How to Determine the Main Idea in a Paragraph for the ASVAB

By Rod Powers

Questions on the Paragraph Comprehension subtest of the ASVAB frequently ask you to identify the main point of a reading passage. How do you get better at identifying main ideas? Practice. The main idea, which is the most important point the author is making, is sometimes stated and sometimes implied in a piece of writing.

Finding a topic sentence

Often, the author begins or ends a paragraph or passage with the main idea, which is located in what’s called a topic sentence. A topic sentence, reasonably enough, describes the topic that the author is writing about.

If you’re looking for the main idea, start off by checking the first and last sentence of the passage. (No, this doesn’t mean that you should skip the rest of the passage.) For example, suppose you read the following paragraph:

The local school district is facing a serious budgetary crisis. The state, suffering a revenue shortfall of more than $600 million, has cut funding to the district by $18.7 million. Already, 65 teachers have been laid off, and more layoffs are expected.

No, the primary theme of this passage isn’t “schools in our area suck.” The main point of this paragraph can be found in the opening sentence, “The local school district is facing a serious budgetary crisis.” What follows are details regarding the budget crisis.

Sometimes a passage builds up to its main idea, and sometimes the main idea is implied instead of stated. Consider the following paragraph:

The farmers market reopened on the second weekend of May. Amid the asparagus and flowers, shoppers chatted about the return of temperatures in the 70s. Across the street, children (and their dogs) played Frisbee in the park. Finally, spring has come to town.

In this paragraph, you may think that the farmers’ market’s reopening is the main point, but the other information about the temperature and the kids’ playing Frisbee tells you that the main idea is something a bit broader than the market’s opening. The main idea is stated in the last sentence: “Finally, spring has come to town.”

In boot camp, your drill instructor may say, “Some of you better check to see that your bunks are properly made.” Or he may rip your bunk bed apart and say, “Now make this $%*& bunk the right way, you moron!” Both comments mean the same thing. In the first statement, the drill instructor implies the meaning; the second statement is a bit more direct.

In other words: Rephrasing passages

One of the best ways to identify the main point of a paragraph is to put the paragraph into your own words (paraphrase it) or to sum up the basic idea of the paragraph (summarize it). By quickly doing this when you take the Paragraph Comprehension portion of the ASVAB, you can be confident that you’re answering the question correctly. In other words (to paraphrase), you’ll know you understand what the paragraph is talking about.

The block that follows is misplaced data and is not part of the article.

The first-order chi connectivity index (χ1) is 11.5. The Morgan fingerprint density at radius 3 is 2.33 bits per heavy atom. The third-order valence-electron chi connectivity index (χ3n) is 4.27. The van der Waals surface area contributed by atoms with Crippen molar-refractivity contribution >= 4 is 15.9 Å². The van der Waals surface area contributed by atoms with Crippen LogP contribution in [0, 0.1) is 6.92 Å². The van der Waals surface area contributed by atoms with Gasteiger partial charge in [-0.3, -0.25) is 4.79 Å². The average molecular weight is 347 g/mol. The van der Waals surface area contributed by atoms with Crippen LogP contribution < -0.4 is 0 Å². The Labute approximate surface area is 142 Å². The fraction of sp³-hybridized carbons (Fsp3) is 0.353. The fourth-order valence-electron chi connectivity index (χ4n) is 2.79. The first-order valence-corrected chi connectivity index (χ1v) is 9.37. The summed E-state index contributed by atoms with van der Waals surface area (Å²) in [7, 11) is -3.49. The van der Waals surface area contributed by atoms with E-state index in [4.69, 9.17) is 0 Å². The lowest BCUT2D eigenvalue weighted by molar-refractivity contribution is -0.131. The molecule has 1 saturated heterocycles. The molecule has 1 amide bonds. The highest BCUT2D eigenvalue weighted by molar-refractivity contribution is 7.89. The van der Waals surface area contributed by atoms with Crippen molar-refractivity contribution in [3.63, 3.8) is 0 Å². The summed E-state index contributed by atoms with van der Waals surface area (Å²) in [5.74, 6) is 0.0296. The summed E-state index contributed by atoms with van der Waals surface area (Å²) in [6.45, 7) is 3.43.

You likely won’t have time to write down the main point or to jot down your paraphrase or summary. Instead, as you’re reading, simply try to mentally keep track of what’s being said by putting it into your own words.

Look at the following paragraph:

The local school district is facing a serious budgetary crisis. The state, suffering a revenue shortfall of more than $600 million, has cut funding to the district by $18.7 million. Already, 65 teachers have been laid off, and more layoffs are expected.

Now spend a few moments paraphrasing the previous paragraph. Come on. Pick up that pencil and get those brain cells firing. When you’re done, come back to this page and compare your ideas to the passage. If you wrote something like the following, you’re right on track:

The school district has a budget crunch because the state has a budget crunch. The state cut funding to the school district. Some teachers have been laid off already. More may be laid off soon.

Now if you wrote something like, “It’s finally May, and shoppers and kids-at-play are out and about, enjoying the warmer temperatures of spring,” then you’re not paying attention. Turn off the TV and give it another try.

As you study for the ASVAB, practice paraphrasing reading passages. You can paraphrase or summarize any short passage you read — a few sentences or a paragraph or two. Read different passages from a book or magazine and then set them aside. Get out a pencil and jot down your paraphrases. (Remember, you won’t have time to do this on the test itself, but the practice helps you mentally prepare for when you take the test.)